Passion for education drives business idea
Joshua Hample’s idea is taking him places he never would have imagined. Namely, St. Louis, Missouri.
Hample’s ticket there is Student Vault, an innovative education savings plan idea that has earned him a finalist opportunity in the 2013 Arch Grants. Student Vault proposes to partner with a major credit card company in the United States to create a rewards program that funnels directly into a state-regulated education saving fund.
“Student Vault isn’t going to put someone through Harvard,” Hample says. “It’s going to give the average kid a chance to live at home and go to community college for a couple of years and give them the experience of education. We are just trying to get people to go to school.”
The program would see parents earning money towards an education fund, rather than points for products or Air Miles, and they won’t have to dip into their discretionary funds to do it, he says. What really sets his idea apart is a structure that would ensure the money could only be used for education.
The Bachelor of Commerce graduate had been working as a commercial business relationship manger with HSBC, but on April 19 he packed up his car and headed south, first to Omaha, Nebraska to join his partner and then onto St. Louis to compete in the Arch Grant finals April 27. The program is attracting up-and-coming entrepreneurs to the city by offering $50,000 and in-kind support in the form of marketing, legal and IT support, as well as office space to the 20 best ideas annually. That Hample made it into the top 40 of 707 applicants is a feat his former professor Geoff Archer sees as a clear example of the student becoming the master.
“My money is on him going all the way with the Arch Grants and I think he is going to build a terrific business,” Archer says.
It’s a sentiment echoed by another former professor, Mike Thompson, who describes Hample as pragmatic and professional. “When I saw his idea I felt it was very innovative and it played to his strengths as a commercial banker,” he says. “He was bringing some very smart insights into this idea.”
It’s an idea that Hample is passionate about.
“The way to fix a lot of the problems with your economy is to educate your people,” he says. “An educated population is more likely to make intelligent decisions.”
Everyone should have the opportunity to immerse themselves in a learning environment, whether at college or university, Hample says. Great ideas happen when people work together, an experience he had at Royal Roads and sees mirrored in the Arch Grants community.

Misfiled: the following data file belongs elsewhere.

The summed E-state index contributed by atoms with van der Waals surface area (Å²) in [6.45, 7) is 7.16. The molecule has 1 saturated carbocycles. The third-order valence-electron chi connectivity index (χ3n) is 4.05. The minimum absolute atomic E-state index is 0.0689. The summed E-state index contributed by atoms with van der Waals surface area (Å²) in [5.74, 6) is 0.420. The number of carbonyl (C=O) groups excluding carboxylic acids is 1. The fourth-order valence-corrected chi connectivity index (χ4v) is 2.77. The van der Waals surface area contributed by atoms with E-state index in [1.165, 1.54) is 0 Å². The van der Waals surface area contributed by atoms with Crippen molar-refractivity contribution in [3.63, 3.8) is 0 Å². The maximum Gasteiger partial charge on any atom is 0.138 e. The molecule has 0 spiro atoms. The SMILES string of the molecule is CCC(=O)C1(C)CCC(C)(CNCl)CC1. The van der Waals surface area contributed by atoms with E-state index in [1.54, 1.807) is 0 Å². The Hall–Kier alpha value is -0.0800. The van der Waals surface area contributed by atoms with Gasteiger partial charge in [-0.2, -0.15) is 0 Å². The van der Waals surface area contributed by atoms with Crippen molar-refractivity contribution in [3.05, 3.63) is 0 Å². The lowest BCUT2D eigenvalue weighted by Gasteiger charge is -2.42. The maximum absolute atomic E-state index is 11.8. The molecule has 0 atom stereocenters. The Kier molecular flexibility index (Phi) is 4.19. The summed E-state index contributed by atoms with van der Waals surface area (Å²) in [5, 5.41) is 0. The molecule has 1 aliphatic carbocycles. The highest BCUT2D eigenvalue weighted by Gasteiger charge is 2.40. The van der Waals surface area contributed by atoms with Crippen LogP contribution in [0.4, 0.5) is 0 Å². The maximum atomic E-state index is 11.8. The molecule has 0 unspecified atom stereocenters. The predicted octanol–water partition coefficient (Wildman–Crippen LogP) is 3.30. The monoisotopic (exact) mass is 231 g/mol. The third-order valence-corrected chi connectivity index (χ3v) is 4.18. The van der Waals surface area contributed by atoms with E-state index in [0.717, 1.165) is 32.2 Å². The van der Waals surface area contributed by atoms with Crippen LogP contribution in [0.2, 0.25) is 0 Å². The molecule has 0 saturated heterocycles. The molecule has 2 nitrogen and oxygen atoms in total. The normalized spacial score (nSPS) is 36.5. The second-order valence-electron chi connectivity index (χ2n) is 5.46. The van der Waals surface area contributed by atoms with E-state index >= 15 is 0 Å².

“The connections I have developed (at Royal Roads) are the sole reason for me doing what I am doing now. If anyone can take anything away from education it’s connecting with people.”
The opportunity to connect to a vibrant entrepreneurial community in St. Louis is part of the draw south, Hample says.
“They are doing something there that no one else is doing. It’s an entrepreneur’s dream,” he says. “They are doing a really good job of trying to bring young entrepreneurs with innovative ideas and different concepts to life there and I think that is going to sustain them in the long run.”
The final round of competition will see him making a 60-second business pitch and answering questions from the judges. It’s an intense experience he feels ready for thanks to the continued support from Royal Roads. Archer and several other business experts came together for a six-hour session with Hample to pull his business plan apart, looking for holes and ultimately strengthening the plan for St. Louis.
“It’s been a really helpful community. I am forever in debt to the help that they have provided,” Hample says.
That continued mentorship is a vital part of the Royal Roads model, says Thompson, who also reviewed Hample’s business plan. “Faculty do become very engaged with the students when we teach them and faculty enjoy staying in touch … so we are able to give them some useful insights as to their post-university activities.”
“I am very happy and proud about how many of my students want to stay in touch after graduation,” adds Archer, who notes students connect via LinkedIn and alumni via Facebook to continue the conversation. “This is why I do what I do. This is something Royal Roads enables me to do because it’s delivering a practical, useful education.”
For Hample, this weekend will determine his next steps. If he wins an Arch Grant he will relocate one more time to St. Louis. If he isn’t successful this round, he has every intention of continuing to work on the idea that originated as part of his course work at Royal Roads.
“I (had) a great job… but at some point you have to make the jump. You have to try,” he says. “If one kid gets to go to school where otherwise they wouldn’t have been able to then this program is a success. Education is just the most important thing.”